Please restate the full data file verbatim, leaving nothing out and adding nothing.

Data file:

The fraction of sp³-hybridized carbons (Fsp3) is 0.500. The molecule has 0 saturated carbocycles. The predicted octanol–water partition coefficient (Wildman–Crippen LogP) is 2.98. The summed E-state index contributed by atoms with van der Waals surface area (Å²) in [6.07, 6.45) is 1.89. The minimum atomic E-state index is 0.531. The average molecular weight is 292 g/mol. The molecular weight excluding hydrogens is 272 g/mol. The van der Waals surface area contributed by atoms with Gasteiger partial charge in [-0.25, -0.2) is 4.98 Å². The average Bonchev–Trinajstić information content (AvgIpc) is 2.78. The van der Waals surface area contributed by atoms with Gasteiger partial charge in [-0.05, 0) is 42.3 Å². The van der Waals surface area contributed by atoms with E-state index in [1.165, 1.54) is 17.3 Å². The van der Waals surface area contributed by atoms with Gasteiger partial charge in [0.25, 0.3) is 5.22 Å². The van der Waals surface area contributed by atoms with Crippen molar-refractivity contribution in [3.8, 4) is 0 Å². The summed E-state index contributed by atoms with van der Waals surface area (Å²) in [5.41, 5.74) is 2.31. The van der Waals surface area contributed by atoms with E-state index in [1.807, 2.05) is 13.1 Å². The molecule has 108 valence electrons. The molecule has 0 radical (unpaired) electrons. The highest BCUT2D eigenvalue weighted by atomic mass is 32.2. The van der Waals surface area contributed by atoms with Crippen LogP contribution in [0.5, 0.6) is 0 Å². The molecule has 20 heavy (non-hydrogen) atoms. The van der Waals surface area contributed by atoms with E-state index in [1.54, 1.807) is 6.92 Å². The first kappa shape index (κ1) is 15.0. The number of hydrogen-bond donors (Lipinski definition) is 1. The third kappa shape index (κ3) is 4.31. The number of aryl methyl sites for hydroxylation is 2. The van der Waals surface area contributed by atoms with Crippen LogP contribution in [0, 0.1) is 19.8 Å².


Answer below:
The fraction of sp³-hybridized carbons (Fsp3) is 0.500. The molecule has 0 saturated carbocycles. The predicted octanol–water partition coefficient (Wildman–Crippen LogP) is 2.98. The summed E-state index contributed by atoms with van der Waals surface area (Å²) in [6.07, 6.45) is 1.89. The minimum atomic E-state index is 0.531. The average molecular weight is 292 g/mol. The molecular weight excluding hydrogens is 272 g/mol. The van der Waals surface area contributed by atoms with Gasteiger partial charge in [-0.25, -0.2) is 4.98 Å². The average Bonchev–Trinajstić information content (AvgIpc) is 2.78. The van der Waals surface area contributed by atoms with Gasteiger partial charge in [-0.05, 0) is 42.3 Å². The van der Waals surface area contributed by atoms with E-state index in [1.165, 1.54) is 17.3 Å². The van der Waals surface area contributed by atoms with Gasteiger partial charge in [0.25, 0.3) is 5.22 Å². The van der Waals surface area contributed by atoms with Crippen molar-refractivity contribution in [3.8, 4) is 0 Å². The summed E-state index contributed by atoms with van der Waals surface area (Å²) in [5.41, 5.74) is 2.31. The van der Waals surface area contributed by atoms with E-state index in [1.807, 2.05) is 13.1 Å². The molecule has 108 valence electrons. The molecule has 0 radical (unpaired) electrons. The highest BCUT2D eigenvalue weighted by atomic mass is 32.2. The van der Waals surface area contributed by atoms with Crippen LogP contribution in [0.5, 0.6) is 0 Å². The molecule has 20 heavy (non-hydrogen) atoms. The van der Waals surface area contributed by atoms with E-state index in [1.54, 1.807) is 6.92 Å². The first kappa shape index (κ1) is 15.0. The number of hydrogen-bond donors (Lipinski definition) is 1. The third kappa shape index (κ3) is 4.31. The number of aryl methyl sites for hydroxylation is 2. The van der Waals surface area contributed by atoms with Crippen LogP contribution in [0, 0.1) is 19.8 Å².